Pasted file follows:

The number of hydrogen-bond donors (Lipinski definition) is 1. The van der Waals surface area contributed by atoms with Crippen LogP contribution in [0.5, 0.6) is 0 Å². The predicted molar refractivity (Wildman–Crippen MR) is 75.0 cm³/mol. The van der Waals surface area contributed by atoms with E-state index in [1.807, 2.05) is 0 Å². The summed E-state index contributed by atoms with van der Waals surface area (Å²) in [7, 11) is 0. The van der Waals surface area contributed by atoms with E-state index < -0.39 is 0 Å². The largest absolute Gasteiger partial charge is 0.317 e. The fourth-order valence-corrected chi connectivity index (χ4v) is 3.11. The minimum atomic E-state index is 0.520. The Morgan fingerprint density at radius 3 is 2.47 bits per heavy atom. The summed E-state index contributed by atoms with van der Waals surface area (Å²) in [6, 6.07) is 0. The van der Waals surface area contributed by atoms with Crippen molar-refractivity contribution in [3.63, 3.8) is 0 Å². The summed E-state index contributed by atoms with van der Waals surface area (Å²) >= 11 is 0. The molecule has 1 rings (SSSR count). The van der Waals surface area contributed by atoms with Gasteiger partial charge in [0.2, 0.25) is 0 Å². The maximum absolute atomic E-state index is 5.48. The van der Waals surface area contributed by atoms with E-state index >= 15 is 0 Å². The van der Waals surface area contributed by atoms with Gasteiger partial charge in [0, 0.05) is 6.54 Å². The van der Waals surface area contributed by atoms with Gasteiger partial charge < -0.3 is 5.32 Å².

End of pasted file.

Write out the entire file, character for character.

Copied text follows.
The number of hydrogen-bond donors (Lipinski definition) is 1. The van der Waals surface area contributed by atoms with Crippen LogP contribution in [0.5, 0.6) is 0 Å². The predicted molar refractivity (Wildman–Crippen MR) is 75.0 cm³/mol. The van der Waals surface area contributed by atoms with E-state index in [1.807, 2.05) is 0 Å². The summed E-state index contributed by atoms with van der Waals surface area (Å²) in [7, 11) is 0. The van der Waals surface area contributed by atoms with E-state index < -0.39 is 0 Å². The largest absolute Gasteiger partial charge is 0.317 e. The fourth-order valence-corrected chi connectivity index (χ4v) is 3.11. The minimum atomic E-state index is 0.520. The Morgan fingerprint density at radius 3 is 2.47 bits per heavy atom. The summed E-state index contributed by atoms with van der Waals surface area (Å²) in [6, 6.07) is 0. The van der Waals surface area contributed by atoms with Crippen molar-refractivity contribution in [3.63, 3.8) is 0 Å². The summed E-state index contributed by atoms with van der Waals surface area (Å²) >= 11 is 0. The molecule has 1 rings (SSSR count). The van der Waals surface area contributed by atoms with Gasteiger partial charge in [0.2, 0.25) is 0 Å². The maximum absolute atomic E-state index is 5.48. The van der Waals surface area contributed by atoms with E-state index >= 15 is 0 Å². The van der Waals surface area contributed by atoms with Gasteiger partial charge in [0, 0.05) is 6.54 Å². The van der Waals surface area contributed by atoms with Gasteiger partial charge < -0.3 is 5.32 Å².